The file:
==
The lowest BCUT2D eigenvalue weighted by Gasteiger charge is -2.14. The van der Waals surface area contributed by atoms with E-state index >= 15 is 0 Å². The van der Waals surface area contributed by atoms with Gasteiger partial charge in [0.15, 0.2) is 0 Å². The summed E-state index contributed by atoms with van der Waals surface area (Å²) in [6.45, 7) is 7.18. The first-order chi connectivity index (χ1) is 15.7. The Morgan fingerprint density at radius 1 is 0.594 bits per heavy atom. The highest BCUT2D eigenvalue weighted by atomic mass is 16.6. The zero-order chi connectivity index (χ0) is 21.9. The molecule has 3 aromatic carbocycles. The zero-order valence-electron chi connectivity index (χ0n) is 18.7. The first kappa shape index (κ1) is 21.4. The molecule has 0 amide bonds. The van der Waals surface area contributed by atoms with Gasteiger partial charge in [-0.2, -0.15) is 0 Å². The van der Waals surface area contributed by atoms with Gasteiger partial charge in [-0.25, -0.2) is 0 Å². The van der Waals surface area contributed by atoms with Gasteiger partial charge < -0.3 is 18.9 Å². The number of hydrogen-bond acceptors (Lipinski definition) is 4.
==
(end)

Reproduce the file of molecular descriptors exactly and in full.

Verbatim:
The lowest BCUT2D eigenvalue weighted by Gasteiger charge is -2.14. The van der Waals surface area contributed by atoms with E-state index >= 15 is 0 Å². The van der Waals surface area contributed by atoms with Gasteiger partial charge in [0.15, 0.2) is 0 Å². The summed E-state index contributed by atoms with van der Waals surface area (Å²) in [6.45, 7) is 7.18. The first-order chi connectivity index (χ1) is 15.7. The Morgan fingerprint density at radius 1 is 0.594 bits per heavy atom. The highest BCUT2D eigenvalue weighted by atomic mass is 16.6. The zero-order chi connectivity index (χ0) is 21.9. The molecule has 3 aromatic carbocycles. The zero-order valence-electron chi connectivity index (χ0n) is 18.7. The first kappa shape index (κ1) is 21.4. The molecule has 0 amide bonds. The van der Waals surface area contributed by atoms with Gasteiger partial charge in [-0.2, -0.15) is 0 Å². The van der Waals surface area contributed by atoms with Gasteiger partial charge in [-0.25, -0.2) is 0 Å². The van der Waals surface area contributed by atoms with Gasteiger partial charge < -0.3 is 18.9 Å². The number of hydrogen-bond acceptors (Lipinski definition) is 4.